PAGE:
These stories are a wild and ingenious farce that take on sexual mores with intelligence and humor.
Imagine a scenario in which Lucifer has lost all power to make people feel guilty about sex, and you’ll begin to grasp the conceptual feats of Timothy Perper and his partner in crime, Martha Cornog. Their short story collection, Sex, Death, and the End of the World, takes readers on a riotous ride through fantastical plots that eerily reflect our own world. Be prepared: this is wild and ingenious farce.
According to the book’s afterword, Perper wrote the thirteen stories in the collection before passing away in 2014. Cornog, his wife, edited and published them. The couple are quite a team, both professional writers and book reviewers specializing in human sexuality. Perper was book review editor for the Journal of Sex Research. Not surprisingly, these stories explore sexual mores and all modes of conventional morality, but the authors eschew research formats in favor of fresh, nonacademic fiction.
Supernatural elements abound—gods, vampires, aliens. Perper seems to relish subverting and humanizing our mythologies. In “And to All a Good Night,” Santa Claus joins other mythical figures in an empty bar on Christmas Eve. Ready to quit his job, Santa laments the toxic, mass-produced “garbage” replacing his skillfully crafted elf-made toys.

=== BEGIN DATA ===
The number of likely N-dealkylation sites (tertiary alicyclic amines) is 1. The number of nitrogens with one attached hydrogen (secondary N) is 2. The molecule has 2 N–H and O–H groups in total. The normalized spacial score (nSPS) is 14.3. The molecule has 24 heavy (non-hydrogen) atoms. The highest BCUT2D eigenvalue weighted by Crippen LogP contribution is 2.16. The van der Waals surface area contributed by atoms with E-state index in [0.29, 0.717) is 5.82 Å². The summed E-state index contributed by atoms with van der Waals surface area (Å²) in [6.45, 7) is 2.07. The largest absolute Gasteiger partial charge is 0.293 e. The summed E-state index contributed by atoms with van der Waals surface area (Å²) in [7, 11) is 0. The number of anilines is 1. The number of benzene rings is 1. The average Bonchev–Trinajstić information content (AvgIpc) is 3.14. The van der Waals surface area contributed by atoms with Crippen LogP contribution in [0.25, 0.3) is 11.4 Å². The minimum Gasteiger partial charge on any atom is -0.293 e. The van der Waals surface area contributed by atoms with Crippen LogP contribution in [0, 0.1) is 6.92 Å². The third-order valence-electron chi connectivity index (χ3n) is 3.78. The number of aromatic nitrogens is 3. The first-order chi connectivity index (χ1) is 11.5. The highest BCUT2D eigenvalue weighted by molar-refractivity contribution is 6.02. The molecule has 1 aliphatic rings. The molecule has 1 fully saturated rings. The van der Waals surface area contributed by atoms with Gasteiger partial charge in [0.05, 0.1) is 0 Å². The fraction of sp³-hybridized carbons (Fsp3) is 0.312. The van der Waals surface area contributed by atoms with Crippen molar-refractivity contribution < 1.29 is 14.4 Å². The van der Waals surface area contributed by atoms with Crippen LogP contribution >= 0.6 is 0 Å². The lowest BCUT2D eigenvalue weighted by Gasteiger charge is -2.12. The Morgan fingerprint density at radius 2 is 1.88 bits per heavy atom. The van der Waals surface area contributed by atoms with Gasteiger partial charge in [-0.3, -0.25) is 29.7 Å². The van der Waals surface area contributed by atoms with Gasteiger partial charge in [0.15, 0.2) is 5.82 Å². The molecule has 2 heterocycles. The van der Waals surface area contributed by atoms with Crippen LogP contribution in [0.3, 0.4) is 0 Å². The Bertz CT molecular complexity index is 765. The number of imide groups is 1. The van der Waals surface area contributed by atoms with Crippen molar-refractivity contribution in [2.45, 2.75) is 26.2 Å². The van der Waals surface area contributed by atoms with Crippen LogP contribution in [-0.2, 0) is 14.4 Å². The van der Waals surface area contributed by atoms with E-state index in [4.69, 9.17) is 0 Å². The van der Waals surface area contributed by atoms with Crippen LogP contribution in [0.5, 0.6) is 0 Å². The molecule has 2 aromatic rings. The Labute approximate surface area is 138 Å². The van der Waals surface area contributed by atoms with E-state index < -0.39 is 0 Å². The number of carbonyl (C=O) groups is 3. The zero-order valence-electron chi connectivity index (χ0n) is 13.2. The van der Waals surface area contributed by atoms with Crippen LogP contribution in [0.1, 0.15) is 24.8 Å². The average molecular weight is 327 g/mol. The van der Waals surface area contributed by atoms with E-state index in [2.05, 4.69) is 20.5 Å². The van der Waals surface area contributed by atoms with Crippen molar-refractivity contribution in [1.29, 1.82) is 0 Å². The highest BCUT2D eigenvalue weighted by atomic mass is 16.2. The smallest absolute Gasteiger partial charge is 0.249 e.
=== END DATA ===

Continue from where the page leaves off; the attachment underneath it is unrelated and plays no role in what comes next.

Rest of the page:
Similarly, in “Job Search,” Lucifer, planted in the middle of a bustling modern-day city, realizes the world has become so open and honest sexually that he can no longer cause humans to feel shame: “But they haven’t listened. They’ve outwitted me. These people are happy.”
The authors jubilantly tie high-concept plots to lowbrow repartee. “Always had a mind of its own,” mutters Lord Ptu in “The Tale of the Lady Ptish and the Marvelous Organ.” Perper and Cornog have fun with the organ in question. The stories are consistently funny, compensating for a few forgettable plotlines, like the faux magical realism on display in “Midnight of the Cavalier.” In this piece, more vignette than fully formed story, the wittiness adds up to a cheap and predictable joke.
In contrast, standouts like “The Ghost of Sula Turog” and “Twilight of the Gods” show the work of zany and brilliant minds. Even the epilogue’s “existential” treatment of a “green whistling herring” offers laugh-inducing profundity: “It nonetheless stands in eternal opposition to the void. So our poor little herring refutes infinite emptiness.”
In more ways than one, Sex, Death, and the End of the World makes for provocative, hilarious, and, above all, enjoyable reading material.
Disclosure: This article is not an endorsement, but a review. The author of this book provided free copies of the book and paid a small fee to have their book reviewed by a professional reviewer. Foreword Reviews and Clarion Reviews make no guarantee that the author will receive a positive review. Foreword Magazine, Inc. is disclosing this in accordance with the Federal Trade Commission’s 16 CFR, Part 255.